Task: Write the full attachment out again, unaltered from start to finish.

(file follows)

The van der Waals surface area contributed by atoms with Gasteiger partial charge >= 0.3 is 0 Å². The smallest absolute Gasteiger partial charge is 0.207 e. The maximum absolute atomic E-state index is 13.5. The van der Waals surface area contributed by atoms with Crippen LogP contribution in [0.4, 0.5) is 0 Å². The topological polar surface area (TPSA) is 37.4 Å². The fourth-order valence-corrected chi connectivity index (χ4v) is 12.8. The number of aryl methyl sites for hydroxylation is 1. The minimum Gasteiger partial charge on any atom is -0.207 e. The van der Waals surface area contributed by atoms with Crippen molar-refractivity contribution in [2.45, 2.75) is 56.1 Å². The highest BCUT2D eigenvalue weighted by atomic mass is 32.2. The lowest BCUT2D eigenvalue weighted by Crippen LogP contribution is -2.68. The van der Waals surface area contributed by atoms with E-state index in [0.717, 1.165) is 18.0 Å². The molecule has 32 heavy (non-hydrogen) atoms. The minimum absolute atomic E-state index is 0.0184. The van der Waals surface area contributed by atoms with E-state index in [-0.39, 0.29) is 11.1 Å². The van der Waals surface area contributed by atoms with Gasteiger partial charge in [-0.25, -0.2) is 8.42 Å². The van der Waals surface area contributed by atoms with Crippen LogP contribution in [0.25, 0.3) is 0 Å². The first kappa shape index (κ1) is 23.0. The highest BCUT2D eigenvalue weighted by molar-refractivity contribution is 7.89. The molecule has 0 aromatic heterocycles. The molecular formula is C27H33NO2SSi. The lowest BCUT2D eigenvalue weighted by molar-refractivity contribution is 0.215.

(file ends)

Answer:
The van der Waals surface area contributed by atoms with Gasteiger partial charge >= 0.3 is 0 Å². The smallest absolute Gasteiger partial charge is 0.207 e. The maximum absolute atomic E-state index is 13.5. The van der Waals surface area contributed by atoms with Crippen LogP contribution in [0.4, 0.5) is 0 Å². The topological polar surface area (TPSA) is 37.4 Å². The fourth-order valence-corrected chi connectivity index (χ4v) is 12.8. The number of aryl methyl sites for hydroxylation is 1. The minimum Gasteiger partial charge on any atom is -0.207 e. The van der Waals surface area contributed by atoms with Crippen molar-refractivity contribution in [2.45, 2.75) is 56.1 Å². The highest BCUT2D eigenvalue weighted by atomic mass is 32.2. The lowest BCUT2D eigenvalue weighted by Crippen LogP contribution is -2.68. The van der Waals surface area contributed by atoms with E-state index in [0.717, 1.165) is 18.0 Å². The molecule has 32 heavy (non-hydrogen) atoms. The minimum absolute atomic E-state index is 0.0184. The van der Waals surface area contributed by atoms with E-state index in [-0.39, 0.29) is 11.1 Å². The van der Waals surface area contributed by atoms with Gasteiger partial charge in [-0.25, -0.2) is 8.42 Å². The van der Waals surface area contributed by atoms with Crippen LogP contribution in [0.25, 0.3) is 0 Å². The first kappa shape index (κ1) is 23.0. The highest BCUT2D eigenvalue weighted by molar-refractivity contribution is 7.89. The molecule has 0 aromatic heterocycles. The molecular formula is C27H33NO2SSi. The lowest BCUT2D eigenvalue weighted by molar-refractivity contribution is 0.215.